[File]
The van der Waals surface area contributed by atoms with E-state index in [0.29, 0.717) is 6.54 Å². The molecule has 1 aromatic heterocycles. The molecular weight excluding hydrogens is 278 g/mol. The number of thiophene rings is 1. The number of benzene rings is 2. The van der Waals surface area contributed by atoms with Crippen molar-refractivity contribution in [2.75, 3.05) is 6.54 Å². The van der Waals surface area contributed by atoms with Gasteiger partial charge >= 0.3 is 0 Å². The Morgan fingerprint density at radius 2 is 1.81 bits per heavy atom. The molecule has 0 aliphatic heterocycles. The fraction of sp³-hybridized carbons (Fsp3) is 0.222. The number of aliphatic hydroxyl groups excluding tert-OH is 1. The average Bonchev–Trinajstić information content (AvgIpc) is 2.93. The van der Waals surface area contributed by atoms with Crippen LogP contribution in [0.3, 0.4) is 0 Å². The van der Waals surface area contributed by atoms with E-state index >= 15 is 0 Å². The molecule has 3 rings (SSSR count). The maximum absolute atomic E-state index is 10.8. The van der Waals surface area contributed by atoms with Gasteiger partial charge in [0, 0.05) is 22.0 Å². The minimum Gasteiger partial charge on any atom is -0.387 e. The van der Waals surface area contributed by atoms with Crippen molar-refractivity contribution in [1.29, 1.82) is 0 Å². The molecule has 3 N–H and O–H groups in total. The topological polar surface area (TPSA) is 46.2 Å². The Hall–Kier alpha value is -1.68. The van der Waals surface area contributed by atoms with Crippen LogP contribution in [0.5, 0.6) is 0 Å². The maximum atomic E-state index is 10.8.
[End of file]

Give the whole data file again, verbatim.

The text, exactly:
The van der Waals surface area contributed by atoms with E-state index in [0.29, 0.717) is 6.54 Å². The molecule has 1 aromatic heterocycles. The molecular weight excluding hydrogens is 278 g/mol. The number of thiophene rings is 1. The number of benzene rings is 2. The van der Waals surface area contributed by atoms with Crippen molar-refractivity contribution in [2.75, 3.05) is 6.54 Å². The van der Waals surface area contributed by atoms with Gasteiger partial charge >= 0.3 is 0 Å². The Morgan fingerprint density at radius 2 is 1.81 bits per heavy atom. The molecule has 0 aliphatic heterocycles. The fraction of sp³-hybridized carbons (Fsp3) is 0.222. The number of aliphatic hydroxyl groups excluding tert-OH is 1. The average Bonchev–Trinajstić information content (AvgIpc) is 2.93. The van der Waals surface area contributed by atoms with Crippen LogP contribution in [0.3, 0.4) is 0 Å². The van der Waals surface area contributed by atoms with E-state index >= 15 is 0 Å². The molecule has 3 rings (SSSR count). The maximum absolute atomic E-state index is 10.8. The van der Waals surface area contributed by atoms with Gasteiger partial charge in [0, 0.05) is 22.0 Å². The minimum Gasteiger partial charge on any atom is -0.387 e. The van der Waals surface area contributed by atoms with Crippen molar-refractivity contribution in [1.29, 1.82) is 0 Å². The molecule has 3 N–H and O–H groups in total. The topological polar surface area (TPSA) is 46.2 Å². The Hall–Kier alpha value is -1.68. The van der Waals surface area contributed by atoms with Crippen LogP contribution in [0.5, 0.6) is 0 Å². The maximum atomic E-state index is 10.8.